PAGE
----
For years the lack of understanding that surrounds eating disorders has troubled me as much, if not more, than the experience itself. I often feel the treatment I received for anorexia was far more traumatic than the illness itself. Moreover, I’m convinced there is a link between these treatment methods and the not-quite-an-illness definitions that people such as Imrie and Cusk put forward. Anorexia is presented as a choice. Those who choose it are willfully causing distress to others, therefore they deserve to be punished. This will sound self-indulgent – and suitably self-absorbed, as befits a former anorexic – but I think a part of me was crushed during those first two hospitalisations. I learned to talk in a whisper and even now, in day to day contact, I never quite feel I’ve got my voice back (except when blogging, when I never shut the hell up). If something so terrifying, so passive and so unintentional is perceived as an act of aggression by those around you, you tend to watch your step in future.
As Britton writes, “there are so many nuances it is impossible for Cusk or I to come up with a universal “Anorexia Statement””. Indeed, and if it was – if I could present my experience as applicable to everyone – it wouldn’t be very impressive. My anorexic mindset was never absorbed in philosophical musings on “a second body, one that will be painstakingly encroached on and attained; and hence, a second template for desire” (thanks, Rachel – I take it you’re a pretentious writer and not an eating disorders specialist). Basically, my anorexia was pretty fucking naff. I started out wanting to be as thin as Nancy Reagan, and then later Kylie Minogue (look, it was the 1980s). I thought about food all the time and had an obsession with Shape French Set Yoghurts (again, very 1980s). My chief ambition to begin with was to get slim enough to wear a new Chelsea Girl swimsuit on the school exchange trip to La Rochelle (a trip I never went on. Even now, the sight of Encore Tricolore pains me). You’re probably waiting for the point at which all this silly dieting stopped and the illness became authentically deep and meaningful. But it never did. It just lasted and lasted and was boring as hell. It became focused on different body parts and the related “thinness tests” that went with them. I developed random fears (does bath oil sink in your skin and make you fat? If you touch an animal and animal molecules somehow get transferred to you, does that mean you’re no longer a vegetarian? [NB science was never my strong point]). Other than food, my main obsession was with not freezing to death. I liked radiators, a lot. I think of school and I think mainly of where the radiators were and how important it was to be near them as much as possible. How are you finding this “statement”, Rachel? Is it messing with your metaphor?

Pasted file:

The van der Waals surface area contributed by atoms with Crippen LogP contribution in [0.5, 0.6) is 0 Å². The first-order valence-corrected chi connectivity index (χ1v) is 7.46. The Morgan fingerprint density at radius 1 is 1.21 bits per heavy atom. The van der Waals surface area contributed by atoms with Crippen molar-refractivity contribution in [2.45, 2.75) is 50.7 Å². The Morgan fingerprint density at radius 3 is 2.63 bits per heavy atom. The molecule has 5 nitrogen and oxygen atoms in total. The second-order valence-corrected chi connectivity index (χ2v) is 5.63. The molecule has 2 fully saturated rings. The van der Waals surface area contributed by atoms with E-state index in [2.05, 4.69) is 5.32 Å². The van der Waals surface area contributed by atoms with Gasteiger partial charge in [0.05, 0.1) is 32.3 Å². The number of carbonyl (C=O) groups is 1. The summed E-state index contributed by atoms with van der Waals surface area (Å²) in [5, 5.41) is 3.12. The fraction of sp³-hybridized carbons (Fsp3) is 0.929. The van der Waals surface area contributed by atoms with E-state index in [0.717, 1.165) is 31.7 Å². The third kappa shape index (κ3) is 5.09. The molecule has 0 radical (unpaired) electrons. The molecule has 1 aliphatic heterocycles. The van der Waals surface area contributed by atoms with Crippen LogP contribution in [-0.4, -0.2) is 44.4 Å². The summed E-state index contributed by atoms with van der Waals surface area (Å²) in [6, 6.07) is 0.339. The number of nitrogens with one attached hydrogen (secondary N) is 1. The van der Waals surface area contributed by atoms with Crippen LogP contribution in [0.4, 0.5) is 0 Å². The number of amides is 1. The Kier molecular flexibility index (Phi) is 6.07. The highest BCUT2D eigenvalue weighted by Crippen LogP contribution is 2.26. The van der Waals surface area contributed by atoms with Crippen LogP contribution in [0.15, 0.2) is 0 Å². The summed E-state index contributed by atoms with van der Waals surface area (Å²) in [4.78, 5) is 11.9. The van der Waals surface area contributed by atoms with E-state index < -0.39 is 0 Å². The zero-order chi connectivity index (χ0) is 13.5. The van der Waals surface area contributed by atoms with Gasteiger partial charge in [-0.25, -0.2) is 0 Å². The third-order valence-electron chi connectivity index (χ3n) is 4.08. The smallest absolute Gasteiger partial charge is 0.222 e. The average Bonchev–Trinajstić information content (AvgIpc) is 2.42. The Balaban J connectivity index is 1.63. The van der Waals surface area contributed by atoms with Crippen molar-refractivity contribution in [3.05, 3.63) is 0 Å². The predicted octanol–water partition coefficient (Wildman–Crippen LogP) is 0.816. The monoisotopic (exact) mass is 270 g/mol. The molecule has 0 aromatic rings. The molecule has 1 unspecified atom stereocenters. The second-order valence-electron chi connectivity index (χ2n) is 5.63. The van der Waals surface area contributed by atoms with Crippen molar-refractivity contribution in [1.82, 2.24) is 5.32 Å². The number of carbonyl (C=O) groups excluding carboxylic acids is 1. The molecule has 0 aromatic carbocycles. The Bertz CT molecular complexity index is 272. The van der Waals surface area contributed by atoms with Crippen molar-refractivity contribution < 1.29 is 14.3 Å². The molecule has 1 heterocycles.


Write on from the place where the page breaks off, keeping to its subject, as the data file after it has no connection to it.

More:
Perhaps it means I wasn’t properly anorexic after all. Maybe I was just a superficial selfish twat as opposed to a deep, meaningful one. I mean, I did have “properly” bad things happen to me along the way, but I’ll be honest: I think I may have been anorexic with or without them. Who knows? Anyhow, the important thing was being thinner than Kylie and saving up enough calories for the Toffee Crisps I was allowed to eat every Friday providing I’d obsessively touched all four corners of my bedroom 27 times beforehand. Oh, and arranged my pig cuddly toys in a specific order or else I wasn’t allowed to consume anything. “Sacrifice the concept of normality”? Honestly Cusk, you don’t know the half of it.